Depending on your company’s goals, either answer could be the right one. But beware of reps who will prioritize quota over truly giving customers what they need. Some situations require more attention and customization than others.
14) What’s your least favorite part of the sales process?
If their least favorite part is the most important part at your company, that’s a red flag. When the job is a “new business” position and they dislike prospecting, it won’t work. If they’re disappointed to have to do a lot of data entry, that’s more workable. This question can also alert you to weak areas.
15) What motivates you?
Money, achievement, helping customers, being #1 — there are a lot of potential answers to this question. What makes a good answer versus a bad one will hinge on your company culture. For instance, if teamwork is an important aspect of your sales team, a candidate who is driven by internal competition might not be a great fit.
16) What made you want to get into sales?
Commission, while perhaps part of the motivation, is not a great response to this question. You’re looking for a love of people, problem solving, and learning. These traits will keep sales fresh well into the future.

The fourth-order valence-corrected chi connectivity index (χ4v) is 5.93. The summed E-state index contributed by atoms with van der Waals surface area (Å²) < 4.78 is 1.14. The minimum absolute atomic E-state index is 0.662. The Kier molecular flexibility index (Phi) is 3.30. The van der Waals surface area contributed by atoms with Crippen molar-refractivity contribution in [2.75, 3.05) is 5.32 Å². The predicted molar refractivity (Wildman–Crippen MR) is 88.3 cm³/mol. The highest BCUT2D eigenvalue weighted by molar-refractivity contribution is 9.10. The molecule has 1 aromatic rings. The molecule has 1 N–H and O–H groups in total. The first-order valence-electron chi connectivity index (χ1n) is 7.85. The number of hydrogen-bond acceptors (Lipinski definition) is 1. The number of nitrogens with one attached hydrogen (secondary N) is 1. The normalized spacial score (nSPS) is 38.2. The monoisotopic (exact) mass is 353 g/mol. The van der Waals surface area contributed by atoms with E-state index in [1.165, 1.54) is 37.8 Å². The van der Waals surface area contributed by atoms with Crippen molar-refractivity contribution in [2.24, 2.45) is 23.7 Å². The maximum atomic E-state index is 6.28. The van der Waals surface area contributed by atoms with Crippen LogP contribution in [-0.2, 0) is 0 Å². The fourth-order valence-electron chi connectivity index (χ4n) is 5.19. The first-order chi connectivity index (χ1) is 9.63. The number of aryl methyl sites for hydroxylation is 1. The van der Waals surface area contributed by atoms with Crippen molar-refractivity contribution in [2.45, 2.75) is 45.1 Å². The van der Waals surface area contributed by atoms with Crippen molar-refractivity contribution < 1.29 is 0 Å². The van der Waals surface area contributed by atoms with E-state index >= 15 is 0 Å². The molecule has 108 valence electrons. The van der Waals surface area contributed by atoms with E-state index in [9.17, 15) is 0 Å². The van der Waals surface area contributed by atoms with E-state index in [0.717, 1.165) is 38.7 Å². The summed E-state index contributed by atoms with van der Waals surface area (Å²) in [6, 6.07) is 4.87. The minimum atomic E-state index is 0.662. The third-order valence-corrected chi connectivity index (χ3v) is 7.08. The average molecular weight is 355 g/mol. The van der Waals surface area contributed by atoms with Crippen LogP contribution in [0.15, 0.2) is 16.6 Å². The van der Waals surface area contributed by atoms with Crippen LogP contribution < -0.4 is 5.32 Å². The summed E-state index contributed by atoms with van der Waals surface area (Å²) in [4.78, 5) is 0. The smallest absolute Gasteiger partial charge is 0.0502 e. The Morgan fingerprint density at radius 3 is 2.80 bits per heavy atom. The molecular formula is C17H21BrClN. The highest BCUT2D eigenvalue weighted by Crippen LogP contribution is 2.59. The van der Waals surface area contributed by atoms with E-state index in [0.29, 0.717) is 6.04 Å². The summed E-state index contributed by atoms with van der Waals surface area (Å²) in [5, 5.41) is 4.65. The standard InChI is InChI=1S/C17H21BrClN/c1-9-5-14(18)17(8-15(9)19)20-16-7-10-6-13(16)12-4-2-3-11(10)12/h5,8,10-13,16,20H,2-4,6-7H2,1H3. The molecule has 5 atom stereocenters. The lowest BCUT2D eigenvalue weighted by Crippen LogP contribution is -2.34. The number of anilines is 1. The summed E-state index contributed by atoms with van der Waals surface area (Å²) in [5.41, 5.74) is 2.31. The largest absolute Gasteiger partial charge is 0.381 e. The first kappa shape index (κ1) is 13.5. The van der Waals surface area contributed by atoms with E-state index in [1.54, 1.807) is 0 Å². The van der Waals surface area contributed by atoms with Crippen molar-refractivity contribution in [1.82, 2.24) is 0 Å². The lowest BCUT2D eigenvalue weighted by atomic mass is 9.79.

17) What’s your take on collaboration within a sales team?
Collaboration might be less important at some organizations than others, but candidates who aren’t willing to collaborate at all won’t likely make pleasant coworkers, not to mention their uncooperative attitude will block knowledge sharing.
18) Who are you most comfortable selling to and why?
Listen for whether they answer with a description of an ideal buyer, or a demographic with no tie-in to the buying process. Depending on your product or service, the second type of response might pose a problem.
19) What’s your opinion of the role of learning in sales?
Being thrown for a loop by this question is a sign that your candidate isn’t a life-long learner, which is becoming increasingly important in sales. Hiring the best sales rep means hiring someone who will take direction, and not assume they know everything.
20) What interests you about working with our company instead of one of your other options?
If your candidate doesn’t have a ready answer, they haven’t done enough research to know whether they should be working with you in the first place.